and north by St George's Channel, into which protrudes St David's Head. The chief bays are
Milford Haven and St Bride's, the coast of which is part of the national park; smaller
bays include Fishguard and Newport. All have good anchorage. A number of
islands lie off the coast, including Skokholm, Skomer, Caldey, Ramsey, and Grassholm, as
well as many rocky islets, including the group known as the Bishops and Clerks, which has
a lighthouse. The south coast is wild and precipitous, fronted by high cliffs.The area
includes the Pembrokeshire Coast National Park and there is an oil refinery at Milford
Haven. Group of mountains in the south of Powys, central Wales. Pen y Fan (885 m/ 2,904
ft) and Corn Du (873 m/2,864 ft) are the major peaks. It is the highest mountain mass of
Old Red Sandstone in the British Isles. The area is designated as a National Park. There
is a mountain centre near Defynog.
||Pembrokeshire is undulating, consisting of green hills alternating with
fertile valleys. The main relief is the Preseli Hills in the northeast; the most important
rivers are the East and West Cleddau, which unite and form a navigable portion of Milford
Haven. There are many prehistoric monuments in the district. Other main industries include
agriculture, fishing and woollen milling.
|St David's - (Welsh Tyddewi)
Small town at the tip of southwest Wales, situated on the River Alun just 2 km/1.2 mi from
the sea. Its cathedral, founded by St David, the patron saint of Wales, was rebuilt
between 1180 and 1522. Formerly the resort of pilgrims, the town is now a summer tourist
centre. St David settled in the 6th century. His relics are preserved in the
sandstone cathedral, which contains the stone screen of Bishop Gower (died 1347), the
carved stalls of Bishop Tully (died 1481), and the fan-vaulting of Bishop Vaughan (died
1522). There are also splendid ruins of Bishop Gower's 14th-century palace.
Govan's chapel - 13th century chapel located at the bottom of 52 steps from the
cliff tops south of Bosherton. The coastal path heads westwards past Hunstman's leap where
apparently the hunstman's horse died of a heart attack after jumping across the gap in the
Tenby - (Welsh Dinbych-y-pysgod) Coastal resort 15 km/9 mi east of Pembroke. It is
situated on a narrow promontory jutting out into Carmarthen Bay. By the late 15th century
Tenby was a prosperous small port. Part of the castle and most of the 13th-century town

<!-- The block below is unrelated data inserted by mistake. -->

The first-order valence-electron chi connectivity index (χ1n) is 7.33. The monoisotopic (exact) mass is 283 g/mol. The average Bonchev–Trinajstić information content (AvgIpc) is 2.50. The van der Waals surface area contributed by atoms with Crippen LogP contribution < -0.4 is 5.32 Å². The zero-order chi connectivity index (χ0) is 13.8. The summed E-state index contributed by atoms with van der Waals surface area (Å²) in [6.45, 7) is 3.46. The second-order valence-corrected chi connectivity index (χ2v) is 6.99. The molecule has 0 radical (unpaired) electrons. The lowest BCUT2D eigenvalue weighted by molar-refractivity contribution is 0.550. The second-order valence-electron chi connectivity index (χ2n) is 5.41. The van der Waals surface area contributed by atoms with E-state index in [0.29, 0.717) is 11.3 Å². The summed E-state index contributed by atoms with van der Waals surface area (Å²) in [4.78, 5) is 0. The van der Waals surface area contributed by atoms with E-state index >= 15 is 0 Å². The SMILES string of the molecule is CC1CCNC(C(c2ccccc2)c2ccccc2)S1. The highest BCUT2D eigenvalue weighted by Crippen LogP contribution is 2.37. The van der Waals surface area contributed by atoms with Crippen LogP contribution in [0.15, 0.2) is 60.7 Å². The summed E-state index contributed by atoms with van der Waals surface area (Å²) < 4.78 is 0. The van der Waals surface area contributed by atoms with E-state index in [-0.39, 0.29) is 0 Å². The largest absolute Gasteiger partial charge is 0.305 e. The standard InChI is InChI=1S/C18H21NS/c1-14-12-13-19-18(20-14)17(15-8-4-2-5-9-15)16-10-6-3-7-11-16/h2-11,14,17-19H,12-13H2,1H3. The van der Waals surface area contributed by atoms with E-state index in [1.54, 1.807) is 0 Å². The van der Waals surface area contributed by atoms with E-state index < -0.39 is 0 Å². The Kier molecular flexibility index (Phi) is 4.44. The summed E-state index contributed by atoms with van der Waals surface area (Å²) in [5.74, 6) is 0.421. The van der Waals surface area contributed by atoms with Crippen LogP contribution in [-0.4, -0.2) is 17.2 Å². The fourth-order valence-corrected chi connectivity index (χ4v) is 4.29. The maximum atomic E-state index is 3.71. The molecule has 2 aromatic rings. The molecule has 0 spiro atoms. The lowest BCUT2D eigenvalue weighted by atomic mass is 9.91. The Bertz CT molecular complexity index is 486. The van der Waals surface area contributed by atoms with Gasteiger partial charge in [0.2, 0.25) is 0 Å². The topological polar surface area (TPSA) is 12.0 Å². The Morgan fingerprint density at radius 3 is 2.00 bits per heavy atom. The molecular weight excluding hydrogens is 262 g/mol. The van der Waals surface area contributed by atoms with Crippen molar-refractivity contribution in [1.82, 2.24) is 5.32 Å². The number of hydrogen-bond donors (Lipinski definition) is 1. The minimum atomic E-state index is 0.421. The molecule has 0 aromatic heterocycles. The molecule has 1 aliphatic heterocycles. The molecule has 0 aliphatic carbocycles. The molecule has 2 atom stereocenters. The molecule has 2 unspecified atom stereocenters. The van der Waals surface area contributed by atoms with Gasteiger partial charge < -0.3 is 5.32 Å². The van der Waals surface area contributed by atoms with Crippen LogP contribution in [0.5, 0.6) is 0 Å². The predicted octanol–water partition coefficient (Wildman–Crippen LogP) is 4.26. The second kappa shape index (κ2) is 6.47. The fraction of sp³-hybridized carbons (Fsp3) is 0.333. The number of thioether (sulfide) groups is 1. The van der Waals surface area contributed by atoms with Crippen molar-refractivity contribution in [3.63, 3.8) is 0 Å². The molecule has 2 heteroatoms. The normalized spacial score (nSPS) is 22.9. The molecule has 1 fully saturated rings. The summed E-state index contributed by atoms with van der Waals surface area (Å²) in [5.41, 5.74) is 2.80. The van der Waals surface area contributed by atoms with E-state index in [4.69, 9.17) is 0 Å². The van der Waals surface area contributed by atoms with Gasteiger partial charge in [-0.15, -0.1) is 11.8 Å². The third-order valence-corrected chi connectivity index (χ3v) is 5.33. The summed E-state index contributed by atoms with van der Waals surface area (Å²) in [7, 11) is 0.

walls still exist.
Haverfordwest - (Welsh Hwlffordd) Town and administrative headquarters of
Pembrokeshire, southwest Wales, on the West Cleddau River, 10 km/6 mi northeast of Milford
Haven; population (1991) 13,300. It is the centre of a busy agricultural marketing area.
It was a flourishing port from Tudor times to the early part of the 20th century. The
castle dates from about 1120.
Milford Haven - (Welsh Aberdaugleddau) Seaport on the estuary of the
east and west Cleddau rivers 13 km/8 mi southwest of Haverfordwest. It has oil refineries,
and a terminal for giant tankers linked by pipeline with Llandarcy, near Swansea. There is
also a fishing industry and the town was used as a naval base in both world wars. The
natural harbour, one of the finest in the world, runs inland for some 35 km/22 mi and
varies in breadth from 1.5-3.5 km/1-2.2 mi with a depth of 29-37 m/95-121 ft. It can
accommodate ships of 275,000 t. Development of Milford Haven as a major oil port began in
1957, and it has become the largest oil-importing port in the UK. The Milford Haven
Conservancy Board has been set up to control navigation in the harbour and the Welsh Marine Life Rescue charity
have their base in the harbour.
Stackpole Quay on the Pembrokeshire coastal path, was built to serve a
Preseli Hills - Range of hills in the southwest rising to 536 m/ 1,759 ft (at Foel
Cwmcerwyn) and crossed by a primitive trackway. A site of Neolithic settlement, the
eastern section of these hills is thought to have provided the bluestone of Stonehenge;
this is the only known place in Britain where bluestone is found.
Coastal resort, 15 km/9 mi east of Pembroke. It is situated on a narrow promontory jutting
out into Carmarthen Bay. By the late 15th century Tenby was a prosperous small
port. Part of the castle and most of the 13th-century town walls still exist.